Ten years of live surgical broadcast at Charité-MAYO conferences (2010-2019): a systematic evaluation of the surgical outcome

Int J Gynecol Cancer. 2022 Jun 6;32(6):746-752. doi: 10.1136/ijgc-2021-003173.


Objective: The international Charité-MAYO Conference aims to promote international dialog on diagnostics, management, scientific breakthroughs, and state-of-the-art surgical procedures in gynecology and gynecologic oncology and senology. Live surgeries are a fundamental tool of interdisciplinary and international exchange of experts in their respective fields. Currently, there is a controversial and emotional debate about the true value, risks, and safety of live surgical broadcasts. The aim of the current study is to analyze peri-operative risks in patients who were operated live during the Charité-MAYO Conferences.

Methods: Live surgeries were performed by the core Charité team consisting of gynecologic oncologic surgeons, breast and plastic surgeons, partly in collaboration with visiting gynecologic oncologic surgeons. We performed a retrospective analysis of live surgeries performed during seven Charité-MAYO Conferences from 2010 to 2019 held in Berlin, Germany. Patients' files and tumor databases were analyzed as required and patients were contacted to update their long-term follow-up.

Results: Sixty-nine patients who were operated live were included. The types of surgery were as follows: urogynecologic procedures (n=13), breast surgery (n=21), and gynecologic oncology surgery for ovarian, uterine, vulvar or cervical cancer (n=35). Peri-operative complications were assessed according to the Clavien-Dindo classification. Despite a high rate of complete resection and the high frequency of multivisceral procedures, the rate of peri-operative complications was within the range published in the literature. Time of surgery and length of intensive unit care and hospital stay did not differ from data acquired at the home institution.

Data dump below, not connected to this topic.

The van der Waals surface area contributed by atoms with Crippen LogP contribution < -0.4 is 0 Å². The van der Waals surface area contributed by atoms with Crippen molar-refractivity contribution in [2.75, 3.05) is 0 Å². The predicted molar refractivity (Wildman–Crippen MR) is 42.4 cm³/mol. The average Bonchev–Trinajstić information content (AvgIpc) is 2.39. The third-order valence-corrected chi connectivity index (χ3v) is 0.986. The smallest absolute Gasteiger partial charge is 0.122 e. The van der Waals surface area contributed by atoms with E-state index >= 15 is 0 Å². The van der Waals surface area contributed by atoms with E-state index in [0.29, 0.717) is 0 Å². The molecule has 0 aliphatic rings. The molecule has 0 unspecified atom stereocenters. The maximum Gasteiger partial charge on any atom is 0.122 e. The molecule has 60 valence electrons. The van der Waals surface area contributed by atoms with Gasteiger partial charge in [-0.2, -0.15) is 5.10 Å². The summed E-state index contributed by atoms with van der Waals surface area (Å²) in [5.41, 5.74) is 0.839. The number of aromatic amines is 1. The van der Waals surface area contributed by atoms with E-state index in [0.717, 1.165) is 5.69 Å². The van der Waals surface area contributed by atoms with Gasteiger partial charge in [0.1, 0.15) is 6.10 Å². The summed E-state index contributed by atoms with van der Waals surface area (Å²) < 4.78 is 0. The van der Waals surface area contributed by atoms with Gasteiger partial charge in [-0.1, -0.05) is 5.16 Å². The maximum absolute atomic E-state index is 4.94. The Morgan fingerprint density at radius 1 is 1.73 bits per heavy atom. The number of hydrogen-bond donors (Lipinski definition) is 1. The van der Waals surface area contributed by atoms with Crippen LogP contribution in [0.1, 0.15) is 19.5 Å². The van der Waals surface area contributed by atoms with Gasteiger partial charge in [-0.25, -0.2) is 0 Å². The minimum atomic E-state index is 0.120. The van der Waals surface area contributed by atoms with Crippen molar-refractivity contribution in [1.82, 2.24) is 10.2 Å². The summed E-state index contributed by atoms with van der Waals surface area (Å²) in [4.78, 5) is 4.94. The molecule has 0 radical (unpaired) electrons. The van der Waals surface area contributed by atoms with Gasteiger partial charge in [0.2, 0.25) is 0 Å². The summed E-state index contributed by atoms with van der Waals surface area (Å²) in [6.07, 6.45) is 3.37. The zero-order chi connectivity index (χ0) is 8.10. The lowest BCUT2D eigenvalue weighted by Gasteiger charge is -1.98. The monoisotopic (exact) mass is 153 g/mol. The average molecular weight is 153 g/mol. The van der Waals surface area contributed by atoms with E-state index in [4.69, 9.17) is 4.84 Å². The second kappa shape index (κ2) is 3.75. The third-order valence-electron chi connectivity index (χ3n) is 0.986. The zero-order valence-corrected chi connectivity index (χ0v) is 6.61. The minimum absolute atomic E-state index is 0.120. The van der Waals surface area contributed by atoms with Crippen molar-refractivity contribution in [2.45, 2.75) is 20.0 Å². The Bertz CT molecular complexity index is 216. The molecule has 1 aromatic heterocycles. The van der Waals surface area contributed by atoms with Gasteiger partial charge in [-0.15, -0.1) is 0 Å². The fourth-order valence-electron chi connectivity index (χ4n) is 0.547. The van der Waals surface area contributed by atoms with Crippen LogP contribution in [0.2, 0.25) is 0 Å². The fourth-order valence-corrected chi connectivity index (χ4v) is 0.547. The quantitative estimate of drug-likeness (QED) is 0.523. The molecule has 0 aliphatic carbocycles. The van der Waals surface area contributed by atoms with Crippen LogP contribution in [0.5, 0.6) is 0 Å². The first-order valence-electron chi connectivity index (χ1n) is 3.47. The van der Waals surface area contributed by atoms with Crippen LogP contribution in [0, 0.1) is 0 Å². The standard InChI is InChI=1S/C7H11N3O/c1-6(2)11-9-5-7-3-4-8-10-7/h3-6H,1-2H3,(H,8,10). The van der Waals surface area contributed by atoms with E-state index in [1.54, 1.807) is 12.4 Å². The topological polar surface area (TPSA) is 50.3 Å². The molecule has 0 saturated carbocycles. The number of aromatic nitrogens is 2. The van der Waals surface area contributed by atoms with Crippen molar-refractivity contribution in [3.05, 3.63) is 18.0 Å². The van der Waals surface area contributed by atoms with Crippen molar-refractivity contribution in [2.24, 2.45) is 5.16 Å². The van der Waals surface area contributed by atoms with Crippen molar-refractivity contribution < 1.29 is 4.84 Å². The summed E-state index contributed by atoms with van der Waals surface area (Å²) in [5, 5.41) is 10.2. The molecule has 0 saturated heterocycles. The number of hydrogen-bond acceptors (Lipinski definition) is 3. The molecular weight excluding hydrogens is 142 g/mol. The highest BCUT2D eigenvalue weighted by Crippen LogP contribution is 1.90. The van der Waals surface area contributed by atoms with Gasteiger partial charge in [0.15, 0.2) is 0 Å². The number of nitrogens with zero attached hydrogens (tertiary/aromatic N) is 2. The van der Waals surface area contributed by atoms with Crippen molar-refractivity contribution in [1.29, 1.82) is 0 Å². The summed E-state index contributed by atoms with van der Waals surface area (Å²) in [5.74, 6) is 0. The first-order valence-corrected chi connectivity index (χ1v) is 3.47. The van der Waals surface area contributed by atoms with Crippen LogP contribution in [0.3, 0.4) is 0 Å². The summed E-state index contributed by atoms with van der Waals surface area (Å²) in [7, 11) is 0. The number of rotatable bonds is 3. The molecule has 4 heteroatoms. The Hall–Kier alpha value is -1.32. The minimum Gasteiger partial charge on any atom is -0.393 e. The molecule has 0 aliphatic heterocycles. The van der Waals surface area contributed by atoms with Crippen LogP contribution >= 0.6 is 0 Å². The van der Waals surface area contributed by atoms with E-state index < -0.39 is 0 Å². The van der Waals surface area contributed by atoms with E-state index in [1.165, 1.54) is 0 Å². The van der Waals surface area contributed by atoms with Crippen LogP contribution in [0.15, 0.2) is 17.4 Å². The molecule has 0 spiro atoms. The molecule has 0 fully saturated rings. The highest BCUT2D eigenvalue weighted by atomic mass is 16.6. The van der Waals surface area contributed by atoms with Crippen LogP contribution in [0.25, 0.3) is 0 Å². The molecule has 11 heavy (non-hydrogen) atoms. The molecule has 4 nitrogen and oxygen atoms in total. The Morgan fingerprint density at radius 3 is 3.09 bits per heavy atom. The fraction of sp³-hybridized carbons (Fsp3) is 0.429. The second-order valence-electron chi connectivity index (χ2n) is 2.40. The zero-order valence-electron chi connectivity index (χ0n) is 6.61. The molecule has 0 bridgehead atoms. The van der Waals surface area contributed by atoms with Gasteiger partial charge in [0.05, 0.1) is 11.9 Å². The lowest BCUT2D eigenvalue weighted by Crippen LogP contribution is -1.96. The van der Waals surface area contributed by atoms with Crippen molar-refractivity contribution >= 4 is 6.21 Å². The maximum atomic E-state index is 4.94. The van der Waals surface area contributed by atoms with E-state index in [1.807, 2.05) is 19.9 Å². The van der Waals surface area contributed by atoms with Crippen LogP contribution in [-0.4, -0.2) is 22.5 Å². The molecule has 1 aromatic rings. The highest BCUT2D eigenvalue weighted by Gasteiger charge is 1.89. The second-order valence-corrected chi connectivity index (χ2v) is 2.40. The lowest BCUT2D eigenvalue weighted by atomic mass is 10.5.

Conclusions: Based on our analysis, live surgeries appear to be safe when performed within a multidisciplinary setting without an increase in surgical morbidity and mortality compared with historical controls and without compromise of patients' outcome. This is the first analysis of its kind to set the basis for patient information and consent for this type of surgeries.

Keywords: Gynecologic Surgical Procedures; Postoperative Care; Postoperative complications; Surgical Procedures, Operative.

Publication types

  • Research Support, Non-U.S. Gov't

MeSH terms

  • Female
  • Genital Neoplasms, Female* / complications
  • Genital Neoplasms, Female* / surgery
  • Gynecologic Surgical Procedures / adverse effects
  • Humans
  • Postoperative Complications* / etiology
  • Retrospective Studies
  • Treatment Outcome